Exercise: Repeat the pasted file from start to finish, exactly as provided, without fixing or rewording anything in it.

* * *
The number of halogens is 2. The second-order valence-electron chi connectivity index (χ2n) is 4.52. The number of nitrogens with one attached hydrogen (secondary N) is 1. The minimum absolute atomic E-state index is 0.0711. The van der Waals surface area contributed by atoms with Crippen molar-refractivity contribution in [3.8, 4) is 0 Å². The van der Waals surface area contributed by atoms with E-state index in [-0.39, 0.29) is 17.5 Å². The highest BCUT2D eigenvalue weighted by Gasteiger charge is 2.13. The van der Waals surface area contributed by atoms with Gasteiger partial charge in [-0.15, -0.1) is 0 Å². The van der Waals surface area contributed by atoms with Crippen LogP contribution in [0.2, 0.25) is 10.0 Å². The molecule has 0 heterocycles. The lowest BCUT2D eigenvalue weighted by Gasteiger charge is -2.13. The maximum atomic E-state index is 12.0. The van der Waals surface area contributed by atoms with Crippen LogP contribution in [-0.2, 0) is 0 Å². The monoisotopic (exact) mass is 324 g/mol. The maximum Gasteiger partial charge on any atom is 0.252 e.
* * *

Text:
The number of halogens is 2. The second-order valence-electron chi connectivity index (χ2n) is 4.52. The number of nitrogens with one attached hydrogen (secondary N) is 1. The minimum absolute atomic E-state index is 0.0711. The van der Waals surface area contributed by atoms with Crippen molar-refractivity contribution in [3.8, 4) is 0 Å². The van der Waals surface area contributed by atoms with E-state index in [-0.39, 0.29) is 17.5 Å². The highest BCUT2D eigenvalue weighted by Gasteiger charge is 2.13. The van der Waals surface area contributed by atoms with Gasteiger partial charge in [-0.15, -0.1) is 0 Å². The van der Waals surface area contributed by atoms with Crippen LogP contribution in [0.2, 0.25) is 10.0 Å². The molecule has 0 heterocycles. The lowest BCUT2D eigenvalue weighted by Gasteiger charge is -2.13. The maximum atomic E-state index is 12.0. The van der Waals surface area contributed by atoms with Crippen LogP contribution in [-0.2, 0) is 0 Å². The monoisotopic (exact) mass is 324 g/mol. The maximum Gasteiger partial charge on any atom is 0.252 e.